South Carolina Woman Killed in Alligator Attack Tried to 'Pet' the Reptile, Witnesses Report

A South Carolina woman who was killed in an alligator attack earlier this month on Kiawah Island, around 25 miles outside Charleston, was most likely mistaken for a deer while standing at the water's edge, according to the South Carolina Department of Natural Resources (SCDNR).

Cynthia Covert, a 58-year-old resident of Johns Island in South Carolina, was reported to have tried to "pet" the alligator before she was pulled into the pond behind her friend's home where the attack occurred, according to witnesses.

SCDNR Assistant Chief of Wildlife Sam Chappelear told McClatchy News: "It [the alligator] did not have a history of coming out of the water onto land. Based on eyewitness accounts, the individual was videoing the alligator and walked up to the water's edge while the gator was still fully immersed in the lagoon and got close enough to bend over and attempt to pet the gator. That's when she got pulled into the water by her leg."

He confirmed the alligator lived in the pond for at least 20 years and had previously been "observed taking a deer at the water's edge."

"There was nothing unusual here as it relates to the alligator. It has a history of doing what alligators do," he added. "Alligators are opportunistic feeders that wait for prey to get close enough to the water or enter into its environment (the water) before attempting to take it. Alligators do not travel across land looking for its prey to chase."

Since 1976, there have been 23 reported cases of human injuries attributed to alligators, three of which were fatal, including that of Covert. However, her death was not a result of the alligator's bite. She died from drowning after the reptile clenched her leg and dragged her under water.

The other two deaths included an elderly resident who was found in a lagoon with alligator marks, while another resident was attacked while walking a dog along the water's edge.

"The gator lunged for the dog and the leash was wrapped around the owner's hand and the owner got pulled into the water and drowned," Chappelear said.

All three deaths involved alligators that were eight feet or longer in length, he noted.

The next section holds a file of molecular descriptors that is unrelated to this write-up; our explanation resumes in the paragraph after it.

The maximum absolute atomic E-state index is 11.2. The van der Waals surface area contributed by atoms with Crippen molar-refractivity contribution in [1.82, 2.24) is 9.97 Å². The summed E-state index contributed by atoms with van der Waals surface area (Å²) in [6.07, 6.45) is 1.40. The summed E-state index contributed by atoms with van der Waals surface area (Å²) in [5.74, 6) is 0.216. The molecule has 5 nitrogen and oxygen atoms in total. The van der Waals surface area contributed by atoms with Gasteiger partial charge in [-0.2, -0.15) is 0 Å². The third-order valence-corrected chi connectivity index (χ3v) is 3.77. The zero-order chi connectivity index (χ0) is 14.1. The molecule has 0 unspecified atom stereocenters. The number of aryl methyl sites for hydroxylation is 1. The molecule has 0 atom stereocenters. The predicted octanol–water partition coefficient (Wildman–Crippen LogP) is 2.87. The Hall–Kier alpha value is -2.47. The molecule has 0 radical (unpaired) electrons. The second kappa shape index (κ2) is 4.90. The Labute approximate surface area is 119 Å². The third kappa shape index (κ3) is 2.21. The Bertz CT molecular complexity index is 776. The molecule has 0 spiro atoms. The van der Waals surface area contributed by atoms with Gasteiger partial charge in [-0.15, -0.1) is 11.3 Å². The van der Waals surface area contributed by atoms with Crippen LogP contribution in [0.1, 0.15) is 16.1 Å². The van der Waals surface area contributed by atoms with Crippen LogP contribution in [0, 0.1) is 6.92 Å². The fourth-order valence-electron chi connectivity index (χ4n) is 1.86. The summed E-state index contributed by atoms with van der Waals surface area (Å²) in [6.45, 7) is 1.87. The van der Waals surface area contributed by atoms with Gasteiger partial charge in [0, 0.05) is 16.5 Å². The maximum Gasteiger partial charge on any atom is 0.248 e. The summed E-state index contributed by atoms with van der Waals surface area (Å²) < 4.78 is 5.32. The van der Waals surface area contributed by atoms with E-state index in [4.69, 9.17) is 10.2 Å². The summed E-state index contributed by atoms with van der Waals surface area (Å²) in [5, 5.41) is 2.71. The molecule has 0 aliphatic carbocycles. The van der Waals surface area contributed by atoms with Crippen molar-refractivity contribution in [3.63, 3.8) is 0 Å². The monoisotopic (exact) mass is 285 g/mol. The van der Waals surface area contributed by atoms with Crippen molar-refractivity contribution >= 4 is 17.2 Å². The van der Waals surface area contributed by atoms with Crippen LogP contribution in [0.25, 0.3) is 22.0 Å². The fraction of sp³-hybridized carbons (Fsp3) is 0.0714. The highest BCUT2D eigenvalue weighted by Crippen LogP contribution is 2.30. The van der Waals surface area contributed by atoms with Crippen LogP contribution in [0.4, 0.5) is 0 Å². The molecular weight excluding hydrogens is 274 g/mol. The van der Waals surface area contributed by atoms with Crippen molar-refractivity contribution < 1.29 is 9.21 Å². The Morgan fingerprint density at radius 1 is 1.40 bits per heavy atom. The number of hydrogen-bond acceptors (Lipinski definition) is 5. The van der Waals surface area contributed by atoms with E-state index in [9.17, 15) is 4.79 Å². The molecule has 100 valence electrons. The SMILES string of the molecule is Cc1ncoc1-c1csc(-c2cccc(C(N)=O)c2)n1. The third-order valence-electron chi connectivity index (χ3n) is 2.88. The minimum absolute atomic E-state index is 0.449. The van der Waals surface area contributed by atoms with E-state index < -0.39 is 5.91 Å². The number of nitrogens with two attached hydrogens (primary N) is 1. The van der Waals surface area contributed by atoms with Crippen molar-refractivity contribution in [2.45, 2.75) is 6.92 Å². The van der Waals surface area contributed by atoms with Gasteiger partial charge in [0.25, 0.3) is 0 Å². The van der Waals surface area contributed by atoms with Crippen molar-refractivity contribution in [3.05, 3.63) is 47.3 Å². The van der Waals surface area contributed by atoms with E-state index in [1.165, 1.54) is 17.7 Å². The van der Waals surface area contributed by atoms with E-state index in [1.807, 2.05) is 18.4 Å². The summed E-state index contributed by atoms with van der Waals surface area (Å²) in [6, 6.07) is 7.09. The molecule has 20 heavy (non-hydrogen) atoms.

alligator, Hilton Head Island, South Carolina, 2014
An alligator on Hilton Head Island in South Carolina, pictured on April 16, 2014. Getty Images

Kiawah Island is home to nearly 700 alligators and "people live, work, and recreate in close contact with alligators everyday on Kiawah. Given this situation, interaction between people and alligators is inevitable," the official website of the Town of Kiawah Island (TOKI) states.

"The goal of both the Town of Kiawah Island (TOKI) and the Community Association (KICA) is that this interaction be as safe as possible. For this reason, TOKI and KICA have developed a research program to better understand the behavior and movements of Kiawah's alligators in an effort to increase awareness and safety across the island," it notes.

The TOKI website highlights the following "Alligator Safety" warnings:

  • Stay at least 60 feet (four car lengths) away from alligators.
  • Do not feed alligators.
  • Do not crab or fish near alligators.
  • Do not throw used bait or fish parts back into water after fishing or crabbing.
  • Do not throw objects at alligators or harass them in any way.
  • Keep children and pets away from the edges of lakes and ponds.
  • Keep out of secluded pond areas where alligators may nest. Females are very protective of their nest and young

Back in September last year, a group of hunters in South Carolina managed to kill a massive 12-foot alligator, weighing around 726 pounds, which they found in the Santee River. They spent hours wrestling with the reptile before eventually killing it using a handgun.

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